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David

Oxfordshire: birds of prey

Oxfordshire: red kite

A red kite and a buzzard. It’s true that I’ve seen both from within Wolverhampton’s city boundaries in the past few months. But only occasionally, and only on the leafier west side of town.

Buzzards have been resident on Tettenhall ridge for some decades now, so sightings of them are quite likely in the Smestow valley area. Red kites have been spotted flying over much the same area every spring for the past few years.

But for the few days we were staying in Burford, on the edge of the Ctoswolds, last month, we were seeing both species pretty much every day while walking round the town itself.

Admittedly, Burford is a small market town. Countryside with woods and open fields is only perhaps a minute away as the crow (or a larger bird) flies.

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David

Oxfordshire: cup and saucer vine flowers

Oxfordshire: cup and saucer vine flowers

Round the corner from the car park and river where yesterday’s muscovy duck hands out, the riverside houses on the way to Burford’s historic church are quite large.

One of them, in the middle, seems to have set itself up as a mini garden centre, specialising in cup and saucer vines. In a flourish of advertising, the flowers were spilling all over the garden wall.

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David

Oxfordshire: Muscovy, Burford

Oxfordshire: Muscovy, Burford

At Burford, a car park by the river is evidently the spot where toddlers are brought to feed the ducks. A crowd of mallards hang out there for the pickings. Sometimes, a swan with a air of growing cygnets muscled in at feeding time.

On the river bank a single muscovy duck, a drake, sat, just watching the proceedings.

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David

Oxfordshire: brandy bottle water lilies

Oxfordshire: brandy bottle water lilies

Brandy bottle (yellow) water lilies in the River Windrush at Burford, the ones the grass snake (yesterday’s post) slithered across. Some in flower, others already moving to set seed.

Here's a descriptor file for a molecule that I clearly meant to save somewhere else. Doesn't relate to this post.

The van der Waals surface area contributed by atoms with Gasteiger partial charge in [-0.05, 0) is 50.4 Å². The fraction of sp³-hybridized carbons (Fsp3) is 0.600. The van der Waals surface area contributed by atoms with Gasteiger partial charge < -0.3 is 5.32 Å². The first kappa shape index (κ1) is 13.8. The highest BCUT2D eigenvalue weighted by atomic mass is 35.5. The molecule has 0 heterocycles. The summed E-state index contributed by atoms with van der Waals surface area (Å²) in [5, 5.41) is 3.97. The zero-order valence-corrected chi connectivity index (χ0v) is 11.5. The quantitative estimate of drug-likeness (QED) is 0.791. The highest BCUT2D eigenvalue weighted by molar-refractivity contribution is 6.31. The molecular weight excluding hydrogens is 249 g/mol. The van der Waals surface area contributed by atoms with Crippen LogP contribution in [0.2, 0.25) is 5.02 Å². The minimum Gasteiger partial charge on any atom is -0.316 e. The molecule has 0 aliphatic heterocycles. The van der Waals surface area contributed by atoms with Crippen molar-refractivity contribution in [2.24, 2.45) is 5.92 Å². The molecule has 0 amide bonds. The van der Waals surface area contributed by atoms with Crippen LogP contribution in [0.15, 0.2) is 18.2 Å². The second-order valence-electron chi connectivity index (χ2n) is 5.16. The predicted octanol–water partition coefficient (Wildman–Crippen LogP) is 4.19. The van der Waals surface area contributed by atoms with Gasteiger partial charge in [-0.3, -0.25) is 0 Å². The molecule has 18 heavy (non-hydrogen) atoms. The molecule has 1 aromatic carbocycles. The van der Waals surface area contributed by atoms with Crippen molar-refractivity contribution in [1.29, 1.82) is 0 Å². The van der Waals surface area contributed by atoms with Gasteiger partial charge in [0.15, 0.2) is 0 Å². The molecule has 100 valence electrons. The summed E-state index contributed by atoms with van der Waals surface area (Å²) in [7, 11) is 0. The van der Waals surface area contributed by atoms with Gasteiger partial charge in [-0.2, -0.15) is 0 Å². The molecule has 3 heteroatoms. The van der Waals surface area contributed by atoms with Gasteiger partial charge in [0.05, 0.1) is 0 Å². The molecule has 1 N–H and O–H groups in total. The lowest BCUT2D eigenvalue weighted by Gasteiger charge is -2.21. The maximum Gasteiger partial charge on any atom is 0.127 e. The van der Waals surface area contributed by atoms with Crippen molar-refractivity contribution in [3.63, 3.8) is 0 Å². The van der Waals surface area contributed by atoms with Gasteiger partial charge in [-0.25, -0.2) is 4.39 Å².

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David

Oxfordshire: grass snake crossing the Windrush

Oxfordshire: grass snake crossing the Windrush

A few August days in Oxfordshire, and an opportunity for different wildlife. The most spectacular, on our first evening.

The River Windrush, crossed by a narrow bridge at the lower end of Burford. A grass snake swimming across the river. The pictures start as the snake climbed on to the lily pads at the middle of the mill leat which separated from the main river at this point, After crossing the lilies, it started swimming over the rest of the placid open water, heading towards the low weir which returned water to the main river.

As it reached the weir, its body was aligned in parallel, and remained so as it was carried over and disappeared.

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David

Exallonyx (tiny, tiny wasp)

Exallonyx (tiny, tiny wasp)

A tiny, tiny wasp, a mere fraction of the size of the late summer, picnic-interrupting wasp types. Identified, by the pattern-recognition software of iNaturalist, as an Exallonyx species.

Exallonyx (tiny, tiny wasp)
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David

Younger elder berries

Younger elder berries

Elderberries, hanging heavy as they ripened.

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David

Hornet mimic hover fly, thistle flower

Hornet mimic hover fly, thistle flower

A hornet mimic hver fly feeding on a thistle flower, and standing where I got a less than clear view wherever I moved

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David

Flowering currant, ripening

Flowering currant, ripening

The fruit ripening on a flowering current, a gardening shrub. These were on a shrub in a front garden.

Flowering currant, ripening
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David

Anting: magpie, Barley Field

Anting: magpie, Barley Field

A young magpie at the edge of one of the Barley Field paths, spreading its feathers widely as it presses its body to the ground. It’s anting: encouraging ants to climb over tis feathers, possibly to control parasites.

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David

Staghorn sumac: bright red

Staghorn sumac: bright red

The flowers on a staghorn sumac, bright red.

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David

Thistledown

Thistledown

Thistledown, looks so soft. Is so soft.